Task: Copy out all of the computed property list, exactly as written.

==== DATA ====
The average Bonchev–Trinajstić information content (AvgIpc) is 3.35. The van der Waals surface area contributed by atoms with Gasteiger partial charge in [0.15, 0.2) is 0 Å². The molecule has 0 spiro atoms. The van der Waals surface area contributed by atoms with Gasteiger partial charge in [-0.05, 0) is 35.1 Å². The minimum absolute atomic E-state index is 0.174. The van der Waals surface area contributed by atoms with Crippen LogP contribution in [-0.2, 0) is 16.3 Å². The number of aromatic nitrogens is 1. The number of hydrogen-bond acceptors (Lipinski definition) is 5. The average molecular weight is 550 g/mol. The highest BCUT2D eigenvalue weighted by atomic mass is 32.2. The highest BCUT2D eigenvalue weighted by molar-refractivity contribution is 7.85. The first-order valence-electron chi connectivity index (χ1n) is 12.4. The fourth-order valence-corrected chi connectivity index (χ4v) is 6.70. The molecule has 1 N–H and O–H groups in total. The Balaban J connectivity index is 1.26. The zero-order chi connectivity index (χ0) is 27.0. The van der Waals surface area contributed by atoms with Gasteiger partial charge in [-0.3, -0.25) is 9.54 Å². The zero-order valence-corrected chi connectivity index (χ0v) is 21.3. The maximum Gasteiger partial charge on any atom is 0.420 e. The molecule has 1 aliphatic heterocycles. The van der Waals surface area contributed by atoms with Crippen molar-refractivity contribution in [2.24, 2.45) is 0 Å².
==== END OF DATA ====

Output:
The average Bonchev–Trinajstić information content (AvgIpc) is 3.35. The van der Waals surface area contributed by atoms with Gasteiger partial charge in [0.15, 0.2) is 0 Å². The molecule has 0 spiro atoms. The van der Waals surface area contributed by atoms with Gasteiger partial charge in [-0.05, 0) is 35.1 Å². The minimum absolute atomic E-state index is 0.174. The van der Waals surface area contributed by atoms with Crippen LogP contribution in [-0.2, 0) is 16.3 Å². The number of aromatic nitrogens is 1. The number of hydrogen-bond acceptors (Lipinski definition) is 5. The average molecular weight is 550 g/mol. The highest BCUT2D eigenvalue weighted by atomic mass is 32.2. The highest BCUT2D eigenvalue weighted by molar-refractivity contribution is 7.85. The first-order valence-electron chi connectivity index (χ1n) is 12.4. The fourth-order valence-corrected chi connectivity index (χ4v) is 6.70. The molecule has 1 N–H and O–H groups in total. The Balaban J connectivity index is 1.26. The zero-order chi connectivity index (χ0) is 27.0. The van der Waals surface area contributed by atoms with Gasteiger partial charge in [-0.3, -0.25) is 9.54 Å². The zero-order valence-corrected chi connectivity index (χ0v) is 21.3. The maximum Gasteiger partial charge on any atom is 0.420 e. The molecule has 1 aliphatic heterocycles. The van der Waals surface area contributed by atoms with Crippen molar-refractivity contribution in [2.24, 2.45) is 0 Å².